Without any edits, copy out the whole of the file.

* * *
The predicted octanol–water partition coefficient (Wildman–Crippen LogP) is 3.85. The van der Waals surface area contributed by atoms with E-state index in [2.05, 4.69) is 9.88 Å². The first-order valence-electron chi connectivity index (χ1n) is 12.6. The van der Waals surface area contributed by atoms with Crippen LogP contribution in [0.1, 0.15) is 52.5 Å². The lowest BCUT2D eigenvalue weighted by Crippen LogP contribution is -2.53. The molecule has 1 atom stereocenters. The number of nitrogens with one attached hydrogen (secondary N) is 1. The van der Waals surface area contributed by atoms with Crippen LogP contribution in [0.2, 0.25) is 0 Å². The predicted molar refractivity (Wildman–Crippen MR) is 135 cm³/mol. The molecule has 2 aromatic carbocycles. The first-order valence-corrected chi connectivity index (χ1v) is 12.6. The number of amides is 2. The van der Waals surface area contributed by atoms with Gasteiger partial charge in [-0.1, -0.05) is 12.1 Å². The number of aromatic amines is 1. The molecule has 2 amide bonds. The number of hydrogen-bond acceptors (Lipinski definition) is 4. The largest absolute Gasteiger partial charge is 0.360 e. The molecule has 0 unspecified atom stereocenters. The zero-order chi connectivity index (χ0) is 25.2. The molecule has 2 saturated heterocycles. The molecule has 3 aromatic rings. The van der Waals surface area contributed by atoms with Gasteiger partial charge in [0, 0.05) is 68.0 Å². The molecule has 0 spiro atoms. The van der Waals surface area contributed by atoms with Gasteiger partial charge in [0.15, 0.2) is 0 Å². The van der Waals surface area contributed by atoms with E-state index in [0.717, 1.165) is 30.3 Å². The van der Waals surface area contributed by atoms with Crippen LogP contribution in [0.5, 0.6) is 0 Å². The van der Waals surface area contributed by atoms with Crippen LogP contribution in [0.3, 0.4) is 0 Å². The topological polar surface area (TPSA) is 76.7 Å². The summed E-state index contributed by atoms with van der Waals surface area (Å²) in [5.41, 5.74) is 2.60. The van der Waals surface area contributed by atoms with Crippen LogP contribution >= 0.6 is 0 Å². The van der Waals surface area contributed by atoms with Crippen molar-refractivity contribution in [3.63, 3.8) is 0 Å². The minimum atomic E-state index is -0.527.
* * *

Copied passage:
The predicted octanol–water partition coefficient (Wildman–Crippen LogP) is 3.85. The van der Waals surface area contributed by atoms with E-state index in [2.05, 4.69) is 9.88 Å². The first-order valence-electron chi connectivity index (χ1n) is 12.6. The van der Waals surface area contributed by atoms with Crippen LogP contribution in [0.1, 0.15) is 52.5 Å². The lowest BCUT2D eigenvalue weighted by Crippen LogP contribution is -2.53. The molecule has 1 atom stereocenters. The number of nitrogens with one attached hydrogen (secondary N) is 1. The van der Waals surface area contributed by atoms with Crippen LogP contribution in [0.2, 0.25) is 0 Å². The predicted molar refractivity (Wildman–Crippen MR) is 135 cm³/mol. The molecule has 2 aromatic carbocycles. The first-order valence-corrected chi connectivity index (χ1v) is 12.6. The number of amides is 2. The van der Waals surface area contributed by atoms with Gasteiger partial charge in [-0.1, -0.05) is 12.1 Å². The number of aromatic amines is 1. The molecule has 2 amide bonds. The number of hydrogen-bond acceptors (Lipinski definition) is 4. The largest absolute Gasteiger partial charge is 0.360 e. The molecule has 0 unspecified atom stereocenters. The zero-order chi connectivity index (χ0) is 25.2. The molecule has 2 saturated heterocycles. The molecule has 3 aromatic rings. The van der Waals surface area contributed by atoms with Gasteiger partial charge in [0, 0.05) is 68.0 Å². The molecule has 0 spiro atoms. The van der Waals surface area contributed by atoms with Gasteiger partial charge in [0.15, 0.2) is 0 Å². The van der Waals surface area contributed by atoms with E-state index in [0.717, 1.165) is 30.3 Å². The van der Waals surface area contributed by atoms with Crippen LogP contribution in [0.5, 0.6) is 0 Å². The van der Waals surface area contributed by atoms with Crippen LogP contribution in [0.3, 0.4) is 0 Å². The topological polar surface area (TPSA) is 76.7 Å². The summed E-state index contributed by atoms with van der Waals surface area (Å²) in [5.41, 5.74) is 2.60. The van der Waals surface area contributed by atoms with Crippen LogP contribution >= 0.6 is 0 Å². The van der Waals surface area contributed by atoms with Crippen molar-refractivity contribution in [3.63, 3.8) is 0 Å². The minimum atomic E-state index is -0.527.